How is maternal recollection of the birth experience related to the behavioral and emotional outcome of preterm infants?Early Hum Dev. 2008 Sep; 84(9):587-94.EH
To investigate how mother's recollections of birth experiences and first contact with the newborn relate to the child's behavioral and emotional problems at five to six years of age.
The study included 28 mothers of preterm (birth weight < or =2500 g) and 39 mothers of full-term children, born in Tampere University Hospital in 1998. When the children were five to six years old, maternal recollections of the birth experiences were assessed using the Clinical Interview for Parents of High-Risk Infants (CLIP) and children's behavioral and emotional problems were assessed using the Child Behavior Checklist (CBCL).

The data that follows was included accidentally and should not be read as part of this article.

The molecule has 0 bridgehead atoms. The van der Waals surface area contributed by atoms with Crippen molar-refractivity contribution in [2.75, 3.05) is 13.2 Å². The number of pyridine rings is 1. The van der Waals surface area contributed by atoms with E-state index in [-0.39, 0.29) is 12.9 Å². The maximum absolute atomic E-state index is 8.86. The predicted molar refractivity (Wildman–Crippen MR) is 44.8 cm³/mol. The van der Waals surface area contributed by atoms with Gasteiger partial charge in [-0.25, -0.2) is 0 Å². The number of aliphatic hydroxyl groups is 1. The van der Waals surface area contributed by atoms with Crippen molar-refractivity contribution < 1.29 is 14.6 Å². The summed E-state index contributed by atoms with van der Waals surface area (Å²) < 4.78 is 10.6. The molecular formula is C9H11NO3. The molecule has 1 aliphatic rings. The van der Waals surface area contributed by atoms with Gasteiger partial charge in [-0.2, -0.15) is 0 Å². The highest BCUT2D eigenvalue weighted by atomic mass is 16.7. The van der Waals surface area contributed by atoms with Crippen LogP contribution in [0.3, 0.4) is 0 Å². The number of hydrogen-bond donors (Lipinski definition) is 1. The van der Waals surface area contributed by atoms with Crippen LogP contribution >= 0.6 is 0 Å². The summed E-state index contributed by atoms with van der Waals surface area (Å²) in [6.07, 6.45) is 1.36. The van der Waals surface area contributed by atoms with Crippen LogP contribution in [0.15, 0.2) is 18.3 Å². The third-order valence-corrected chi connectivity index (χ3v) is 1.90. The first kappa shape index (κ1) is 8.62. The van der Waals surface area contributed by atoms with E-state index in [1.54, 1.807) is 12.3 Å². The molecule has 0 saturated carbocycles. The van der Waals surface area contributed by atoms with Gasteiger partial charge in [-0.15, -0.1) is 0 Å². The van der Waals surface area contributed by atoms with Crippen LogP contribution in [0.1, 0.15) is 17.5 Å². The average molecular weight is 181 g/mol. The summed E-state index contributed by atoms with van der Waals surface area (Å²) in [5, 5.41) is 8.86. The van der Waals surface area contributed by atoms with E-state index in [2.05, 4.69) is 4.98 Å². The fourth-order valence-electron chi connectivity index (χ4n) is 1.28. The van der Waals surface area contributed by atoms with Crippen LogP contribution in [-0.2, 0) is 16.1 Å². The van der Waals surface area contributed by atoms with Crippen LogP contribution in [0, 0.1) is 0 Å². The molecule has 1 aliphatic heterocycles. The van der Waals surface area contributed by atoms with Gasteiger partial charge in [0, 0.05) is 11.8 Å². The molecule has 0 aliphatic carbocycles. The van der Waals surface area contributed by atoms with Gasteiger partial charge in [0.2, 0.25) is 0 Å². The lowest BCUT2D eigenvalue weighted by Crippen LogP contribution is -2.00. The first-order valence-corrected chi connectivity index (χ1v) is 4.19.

Mothers of the preterm children still had more negative recollections of the labor (p < 0.001) and first contact with the newborn (p < 0.001) than mothers of the full-term children. These recollections related to the child's behavioral and emotional symptoms when the child was five to six years old in the preterm group but not in the full-term group.
The impact of mother's birth experience seems to have long-lasting effects on the preterm child. This finding emphasizes the importance of early physical mother-infant contact and supporting the mothers of preterm infants, especially if they articulate negative or traumatic experiences related to the birth of their child.